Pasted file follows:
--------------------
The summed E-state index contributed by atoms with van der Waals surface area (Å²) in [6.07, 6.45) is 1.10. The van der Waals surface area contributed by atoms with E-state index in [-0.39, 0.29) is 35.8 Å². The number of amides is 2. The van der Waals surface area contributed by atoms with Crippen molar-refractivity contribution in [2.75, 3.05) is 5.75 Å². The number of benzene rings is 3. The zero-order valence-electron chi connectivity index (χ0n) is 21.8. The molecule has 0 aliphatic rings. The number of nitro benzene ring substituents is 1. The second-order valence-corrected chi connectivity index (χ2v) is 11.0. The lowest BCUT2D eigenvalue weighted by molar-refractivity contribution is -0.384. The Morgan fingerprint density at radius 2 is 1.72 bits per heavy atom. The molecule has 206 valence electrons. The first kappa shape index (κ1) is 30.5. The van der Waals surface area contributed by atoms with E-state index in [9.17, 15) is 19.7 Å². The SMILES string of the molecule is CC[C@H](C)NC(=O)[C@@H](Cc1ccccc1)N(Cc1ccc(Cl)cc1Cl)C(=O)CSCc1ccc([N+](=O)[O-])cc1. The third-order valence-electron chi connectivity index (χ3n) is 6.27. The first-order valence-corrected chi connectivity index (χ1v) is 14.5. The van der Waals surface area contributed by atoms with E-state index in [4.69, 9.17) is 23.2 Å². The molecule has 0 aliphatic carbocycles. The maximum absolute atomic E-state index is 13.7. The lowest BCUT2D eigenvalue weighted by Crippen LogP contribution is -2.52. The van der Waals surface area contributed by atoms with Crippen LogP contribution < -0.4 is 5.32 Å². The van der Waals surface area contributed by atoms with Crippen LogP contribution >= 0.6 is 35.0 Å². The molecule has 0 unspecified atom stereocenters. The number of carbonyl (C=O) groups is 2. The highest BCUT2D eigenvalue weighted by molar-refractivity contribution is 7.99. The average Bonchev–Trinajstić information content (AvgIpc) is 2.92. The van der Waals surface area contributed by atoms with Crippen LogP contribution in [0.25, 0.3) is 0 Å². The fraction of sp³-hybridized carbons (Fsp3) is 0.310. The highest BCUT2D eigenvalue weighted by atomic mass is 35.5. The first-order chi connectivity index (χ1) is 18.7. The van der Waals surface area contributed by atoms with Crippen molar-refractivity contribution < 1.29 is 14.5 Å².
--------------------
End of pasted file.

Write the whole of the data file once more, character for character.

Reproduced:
The summed E-state index contributed by atoms with van der Waals surface area (Å²) in [6.07, 6.45) is 1.10. The van der Waals surface area contributed by atoms with E-state index in [-0.39, 0.29) is 35.8 Å². The number of amides is 2. The van der Waals surface area contributed by atoms with Crippen molar-refractivity contribution in [2.75, 3.05) is 5.75 Å². The number of benzene rings is 3. The zero-order valence-electron chi connectivity index (χ0n) is 21.8. The molecule has 0 aliphatic rings. The number of nitro benzene ring substituents is 1. The second-order valence-corrected chi connectivity index (χ2v) is 11.0. The lowest BCUT2D eigenvalue weighted by molar-refractivity contribution is -0.384. The Morgan fingerprint density at radius 2 is 1.72 bits per heavy atom. The molecule has 206 valence electrons. The first kappa shape index (κ1) is 30.5. The van der Waals surface area contributed by atoms with E-state index in [9.17, 15) is 19.7 Å². The SMILES string of the molecule is CC[C@H](C)NC(=O)[C@@H](Cc1ccccc1)N(Cc1ccc(Cl)cc1Cl)C(=O)CSCc1ccc([N+](=O)[O-])cc1. The third-order valence-electron chi connectivity index (χ3n) is 6.27. The first-order valence-corrected chi connectivity index (χ1v) is 14.5. The van der Waals surface area contributed by atoms with E-state index in [4.69, 9.17) is 23.2 Å². The molecule has 0 aliphatic carbocycles. The maximum absolute atomic E-state index is 13.7. The lowest BCUT2D eigenvalue weighted by Crippen LogP contribution is -2.52. The van der Waals surface area contributed by atoms with Crippen LogP contribution < -0.4 is 5.32 Å². The van der Waals surface area contributed by atoms with Crippen LogP contribution >= 0.6 is 35.0 Å². The molecule has 0 unspecified atom stereocenters. The number of carbonyl (C=O) groups is 2. The highest BCUT2D eigenvalue weighted by molar-refractivity contribution is 7.99. The average Bonchev–Trinajstić information content (AvgIpc) is 2.92. The van der Waals surface area contributed by atoms with Crippen LogP contribution in [0.25, 0.3) is 0 Å². The fraction of sp³-hybridized carbons (Fsp3) is 0.310. The highest BCUT2D eigenvalue weighted by atomic mass is 35.5. The first-order chi connectivity index (χ1) is 18.7. The van der Waals surface area contributed by atoms with Crippen molar-refractivity contribution < 1.29 is 14.5 Å².